After the deaths in Libya this week of Tim Hetherington and Chris Hondros, two very impressive war photographers, some friends have asked me the unsurprising question: Why do people do that job? I'm not sure how to answer that except to say that if you're asking the question, it's probably not something you're going to take up. I'm sure to them it was self-evident.
Chris and Tim were acquaintances and I feel their loss mostly through friends who are heartbroken and it is mixed with the relief that a photographer I met in Benghazi, Michael Christopher Brown, was only wounded in the same attack. One other photographer, Guy Martin, was injured seriously.
The deaths of Chris and Tim are devastating for the profession, but will not stop anyone from continuing their work. Quite the opposite, probably. Libya was the first war I have covered for a few years and I had forgotten how much I liked going to these places. A huge amount of the attraction is the friends you make while you're there.
And like many writers, I have a soft spot for photographers. One of the great and fading privileges of journalism is getting to work with them - even the epic squabbles between writers and photographers forced to work together are a source of entertainment during slow assignments.
On my first few days at the Libyan front lines, I spent a lot of time trying to track down John, a photographer whom I hadn't seen in years. Before I left home, I had noticed his byline and wanted to tell him that back at the hotel I had a bottle of whisky for him (Libya is dry).
I eventually found John next to a roadside mosque talking to another photographer. As we were talking, a truck with some wounded soldiers pulled up and John disappeared into the scrum. Just then, someone spotted a government MiG and the Shebab, as the young rebels call themselves, started firing wildly into the air. I followed another photographer off the road and hid beside him next to a small sand dune. It was comforting to be in the proverbial foxhole with a renowned war photographer. But when I glanced over, he looked worried, which in turn made me extremely worried. He told me later that he was tired of covering wars, didn't like them at all.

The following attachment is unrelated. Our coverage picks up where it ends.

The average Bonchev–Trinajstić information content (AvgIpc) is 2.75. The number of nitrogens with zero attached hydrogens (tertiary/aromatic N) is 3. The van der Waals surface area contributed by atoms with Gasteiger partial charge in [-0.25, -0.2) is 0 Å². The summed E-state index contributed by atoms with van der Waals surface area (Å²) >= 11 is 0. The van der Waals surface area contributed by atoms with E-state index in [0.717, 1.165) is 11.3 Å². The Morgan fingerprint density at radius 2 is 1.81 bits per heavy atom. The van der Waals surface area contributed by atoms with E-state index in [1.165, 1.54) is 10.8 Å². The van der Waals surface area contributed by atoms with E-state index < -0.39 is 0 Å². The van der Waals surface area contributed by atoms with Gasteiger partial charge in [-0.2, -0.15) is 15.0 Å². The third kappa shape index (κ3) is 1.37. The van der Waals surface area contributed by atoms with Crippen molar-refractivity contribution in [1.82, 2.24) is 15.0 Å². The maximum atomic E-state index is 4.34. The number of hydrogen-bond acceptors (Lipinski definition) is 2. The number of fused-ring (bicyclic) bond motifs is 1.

I knew what he meant. People talk a lot about war junkies, but I have never liked the feeling of vulnerability that comes with getting shot at or bombed. Even the adrenalin is itself nerve-racking - although the sense of relief when it's over is pleasant. Fortunately, writers can stand back from the action. For photographers, that is more difficult.
Photographers are a kind of guild, in the medieval sense, with a strong emphasis on mentoring and a lot of talk of the craft. The first time I met Tim was over lunch with two other photographers. He had just arrived in Benghazi, and the talk during the meal was whether the risks being taken were worth the results. At that point, there had been some extraordinary photographs produced, although, as time went on, one shot of a rebel in the desert was beginning to look much like another.
The conversation turned to the details of their craft and I left, teasing them about their pretentious talk of aesthetics. They insulted me genially. Photographers tend to believe that they are doing the heavy lifting, journalistically speaking, for very little reward. Certainly, they take the greatest risks.
The community to which Chris and Tim belonged has received a terrible blow. There is another community that I know must be saddened by their deaths - the people whom the photographers met in Misrata. No one is more appreciative of the risks that journalists choose to take than those who are trapped in a war. I wasn't surprised to read that the boat carrying the bodies of Tim and Chris also carried the body of a Ukrainian doctor killed in the fighting. Anonymous to us but no less appreciated, I'm sure, by the people they all went to help.
Patrick Graham is a Canadian freelance journalist.